CHARLESTON, W.Va. -- Randi Selbe moved to West Virginia in 2003 for love of a guy.
He encouraged her to rediscover another passion.
Selbe, a native of Wheeling, had been working as a senior graphic artist for Kaufmann's Department Store in Pennsylvania. When she moved to Charleston to marry, her husband felt badly about her giving up her job.
"He said, 'Why don't you do something you love rather than something you have to do?' " she recalled.
Selbe took the suggestion to heart.
When she was a graphic design and illustration major at Kent State University in Ohio, she had dabbled in pottery for fun and loved it so much that she told herself she would pick it up again one day.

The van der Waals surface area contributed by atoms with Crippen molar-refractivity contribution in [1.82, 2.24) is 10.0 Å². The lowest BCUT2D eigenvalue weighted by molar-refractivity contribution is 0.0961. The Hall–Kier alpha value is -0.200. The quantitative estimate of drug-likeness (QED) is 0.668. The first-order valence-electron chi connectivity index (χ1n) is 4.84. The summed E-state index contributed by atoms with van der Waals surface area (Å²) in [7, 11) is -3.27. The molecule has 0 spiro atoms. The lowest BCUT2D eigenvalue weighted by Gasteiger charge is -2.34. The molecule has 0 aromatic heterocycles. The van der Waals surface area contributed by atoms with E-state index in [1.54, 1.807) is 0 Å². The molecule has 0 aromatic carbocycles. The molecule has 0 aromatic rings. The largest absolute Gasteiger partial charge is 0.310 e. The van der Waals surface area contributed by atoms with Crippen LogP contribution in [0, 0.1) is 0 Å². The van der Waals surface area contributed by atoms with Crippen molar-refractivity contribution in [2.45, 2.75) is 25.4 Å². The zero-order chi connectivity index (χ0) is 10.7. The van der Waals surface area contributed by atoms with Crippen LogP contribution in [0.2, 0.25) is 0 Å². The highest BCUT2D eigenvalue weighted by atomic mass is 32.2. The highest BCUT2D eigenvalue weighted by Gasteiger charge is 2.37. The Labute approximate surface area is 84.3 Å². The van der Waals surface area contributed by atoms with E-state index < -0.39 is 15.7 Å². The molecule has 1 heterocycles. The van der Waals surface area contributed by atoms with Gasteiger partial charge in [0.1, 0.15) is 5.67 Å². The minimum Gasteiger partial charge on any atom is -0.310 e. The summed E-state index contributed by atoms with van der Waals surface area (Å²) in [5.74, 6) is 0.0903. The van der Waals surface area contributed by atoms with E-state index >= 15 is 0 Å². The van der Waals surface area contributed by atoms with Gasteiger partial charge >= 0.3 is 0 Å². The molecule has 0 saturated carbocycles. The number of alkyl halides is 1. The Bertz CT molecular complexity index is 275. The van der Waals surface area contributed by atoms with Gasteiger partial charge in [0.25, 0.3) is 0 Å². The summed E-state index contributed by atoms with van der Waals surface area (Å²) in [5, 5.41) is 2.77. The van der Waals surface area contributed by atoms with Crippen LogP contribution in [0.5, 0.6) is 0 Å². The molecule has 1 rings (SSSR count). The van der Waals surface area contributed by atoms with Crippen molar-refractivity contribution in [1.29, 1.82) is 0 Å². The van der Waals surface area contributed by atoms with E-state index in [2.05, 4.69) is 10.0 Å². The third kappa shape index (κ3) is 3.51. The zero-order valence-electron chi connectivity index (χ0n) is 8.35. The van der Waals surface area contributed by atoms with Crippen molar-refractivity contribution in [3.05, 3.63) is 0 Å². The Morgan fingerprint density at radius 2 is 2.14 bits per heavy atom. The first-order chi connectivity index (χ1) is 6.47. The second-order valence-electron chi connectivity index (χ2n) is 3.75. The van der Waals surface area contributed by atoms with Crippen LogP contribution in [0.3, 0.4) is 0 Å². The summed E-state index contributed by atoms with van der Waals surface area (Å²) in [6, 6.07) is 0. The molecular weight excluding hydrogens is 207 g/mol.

That day had come.
Selbe started taking classes, first at Taylor Books and then at Capitol Clay Arts. She developed her skills in both thrown pottery — the kind done on a potter's wheel — and slab built, or constructed from flat slabs of clay that are cut and formed.
"I approach everything like a work of art," Selbe said. Details are important, and she's willing to try a lot of things to achieve interesting results.
Plants from her home garden and old doilies are used to make impressions in soft clay. Selbe wields an X-Acto knife — she is grateful for skills learned in art school — to cut intricate designs in semi-hardened clay.